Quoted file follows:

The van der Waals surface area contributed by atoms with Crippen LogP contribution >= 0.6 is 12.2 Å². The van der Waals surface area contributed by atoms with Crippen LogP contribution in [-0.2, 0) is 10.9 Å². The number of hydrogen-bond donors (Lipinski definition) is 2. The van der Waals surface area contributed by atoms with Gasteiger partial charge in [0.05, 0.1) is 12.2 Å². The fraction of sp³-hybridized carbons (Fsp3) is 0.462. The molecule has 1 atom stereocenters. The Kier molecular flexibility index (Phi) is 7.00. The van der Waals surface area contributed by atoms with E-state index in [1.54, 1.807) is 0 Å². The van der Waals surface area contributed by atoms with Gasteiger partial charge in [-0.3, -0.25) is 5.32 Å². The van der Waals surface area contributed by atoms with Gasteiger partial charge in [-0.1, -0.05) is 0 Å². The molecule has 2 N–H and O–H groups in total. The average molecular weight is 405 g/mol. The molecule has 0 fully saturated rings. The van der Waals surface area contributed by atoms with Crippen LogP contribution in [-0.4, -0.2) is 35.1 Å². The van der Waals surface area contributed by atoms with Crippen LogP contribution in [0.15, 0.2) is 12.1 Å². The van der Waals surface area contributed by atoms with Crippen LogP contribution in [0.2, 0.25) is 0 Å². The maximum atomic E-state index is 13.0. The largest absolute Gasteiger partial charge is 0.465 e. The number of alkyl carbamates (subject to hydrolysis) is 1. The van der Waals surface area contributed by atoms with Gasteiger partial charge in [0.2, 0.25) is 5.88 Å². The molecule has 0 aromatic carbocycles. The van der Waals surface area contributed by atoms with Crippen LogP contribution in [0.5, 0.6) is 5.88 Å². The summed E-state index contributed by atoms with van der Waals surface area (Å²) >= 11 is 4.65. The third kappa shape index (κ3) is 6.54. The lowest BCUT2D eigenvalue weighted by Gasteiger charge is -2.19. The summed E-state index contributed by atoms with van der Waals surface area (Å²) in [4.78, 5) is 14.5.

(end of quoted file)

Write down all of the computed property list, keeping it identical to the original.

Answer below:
The van der Waals surface area contributed by atoms with Crippen LogP contribution >= 0.6 is 12.2 Å². The van der Waals surface area contributed by atoms with Crippen LogP contribution in [-0.2, 0) is 10.9 Å². The number of hydrogen-bond donors (Lipinski definition) is 2. The van der Waals surface area contributed by atoms with Gasteiger partial charge in [0.05, 0.1) is 12.2 Å². The fraction of sp³-hybridized carbons (Fsp3) is 0.462. The molecule has 1 atom stereocenters. The Kier molecular flexibility index (Phi) is 7.00. The van der Waals surface area contributed by atoms with E-state index in [1.54, 1.807) is 0 Å². The van der Waals surface area contributed by atoms with Gasteiger partial charge in [-0.3, -0.25) is 5.32 Å². The van der Waals surface area contributed by atoms with Gasteiger partial charge in [-0.1, -0.05) is 0 Å². The molecule has 2 N–H and O–H groups in total. The average molecular weight is 405 g/mol. The molecule has 0 fully saturated rings. The van der Waals surface area contributed by atoms with Crippen LogP contribution in [-0.4, -0.2) is 35.1 Å². The van der Waals surface area contributed by atoms with Crippen LogP contribution in [0.15, 0.2) is 12.1 Å². The van der Waals surface area contributed by atoms with Crippen LogP contribution in [0.2, 0.25) is 0 Å². The maximum atomic E-state index is 13.0. The largest absolute Gasteiger partial charge is 0.465 e. The number of alkyl carbamates (subject to hydrolysis) is 1. The van der Waals surface area contributed by atoms with Gasteiger partial charge in [0.2, 0.25) is 5.88 Å². The molecule has 0 aromatic carbocycles. The van der Waals surface area contributed by atoms with Crippen LogP contribution in [0.5, 0.6) is 5.88 Å². The summed E-state index contributed by atoms with van der Waals surface area (Å²) >= 11 is 4.65. The third kappa shape index (κ3) is 6.54. The lowest BCUT2D eigenvalue weighted by Gasteiger charge is -2.19. The summed E-state index contributed by atoms with van der Waals surface area (Å²) in [4.78, 5) is 14.5.